The Organization of Complex Systems

  • Herbert A. Simon
Part of the Boston Studies in the Philosophy of Science book series (BSPS, volume 54)


The Nobel Laureate Hideki Yukawa earned his prize by observing that the neutron and the proton required a strong, localized force field to hold them together in the atomic nucleus, and that this field should have the properties of a particle — the particle we now know as the pi-meson or pion. The organizers of this series of lectures, having described it as “an experiment in communication between physicists and biologists”, evidently concluded that those two kinds of particles — physicists and biologists — also required a binding force to hold them in stable communication. Borrowing Yukawa’s idea, they invited me — a behavioral scientist by training — to serve as the pion for the series.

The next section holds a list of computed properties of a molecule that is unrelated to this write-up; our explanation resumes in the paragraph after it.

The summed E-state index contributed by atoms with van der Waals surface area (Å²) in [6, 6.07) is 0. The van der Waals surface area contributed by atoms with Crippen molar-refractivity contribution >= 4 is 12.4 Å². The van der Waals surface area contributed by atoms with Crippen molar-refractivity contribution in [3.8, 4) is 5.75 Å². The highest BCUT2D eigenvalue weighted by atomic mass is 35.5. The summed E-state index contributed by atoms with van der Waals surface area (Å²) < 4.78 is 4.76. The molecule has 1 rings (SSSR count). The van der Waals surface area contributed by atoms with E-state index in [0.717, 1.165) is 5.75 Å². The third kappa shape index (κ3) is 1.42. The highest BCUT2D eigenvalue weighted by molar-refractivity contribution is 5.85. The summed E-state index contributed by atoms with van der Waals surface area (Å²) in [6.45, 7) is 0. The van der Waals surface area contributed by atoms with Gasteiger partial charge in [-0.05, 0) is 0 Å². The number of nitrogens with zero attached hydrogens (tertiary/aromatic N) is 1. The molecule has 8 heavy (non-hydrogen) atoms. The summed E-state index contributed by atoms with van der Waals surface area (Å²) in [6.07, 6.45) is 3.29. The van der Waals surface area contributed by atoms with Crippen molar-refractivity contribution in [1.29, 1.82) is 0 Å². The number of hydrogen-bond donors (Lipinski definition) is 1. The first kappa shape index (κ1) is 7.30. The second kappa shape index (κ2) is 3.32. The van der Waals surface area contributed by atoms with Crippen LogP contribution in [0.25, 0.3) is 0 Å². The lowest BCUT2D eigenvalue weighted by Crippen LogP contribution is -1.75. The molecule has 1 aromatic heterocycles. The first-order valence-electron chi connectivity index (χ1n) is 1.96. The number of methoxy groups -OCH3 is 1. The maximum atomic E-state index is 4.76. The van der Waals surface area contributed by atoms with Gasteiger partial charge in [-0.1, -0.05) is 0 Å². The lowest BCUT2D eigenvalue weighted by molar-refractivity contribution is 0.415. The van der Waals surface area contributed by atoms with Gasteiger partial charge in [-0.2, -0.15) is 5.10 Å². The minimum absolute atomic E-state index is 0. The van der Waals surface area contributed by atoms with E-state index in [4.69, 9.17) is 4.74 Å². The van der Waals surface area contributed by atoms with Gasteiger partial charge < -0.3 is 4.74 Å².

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  1. Ando, A., Fisher, F. M., and Simon, H. A. Essays on the Structure of Social Science Models (Cambridge, Massachusetts: MIT Press, 1963). (See also Chapter 4.2 in this volume.)Google Scholar
  2. Ramsey, Diane M., ed., Molecular Coding Problems, (New York: New York Academy of Sciences, 1967) pp. 120–121.Google Scholar
  3. Simon, H. A., The Sciences of the Artificial, (Cambridge, Mass.: MIT Press, 1969).Google Scholar

Copyright information

© D. Reidel Publishing Company, Dordrecht, Holland 1977

Authors and Affiliations

  • Herbert A. Simon
    • 1
  1. 1.Carnegie-Mellon UniversityPittsburghUSA

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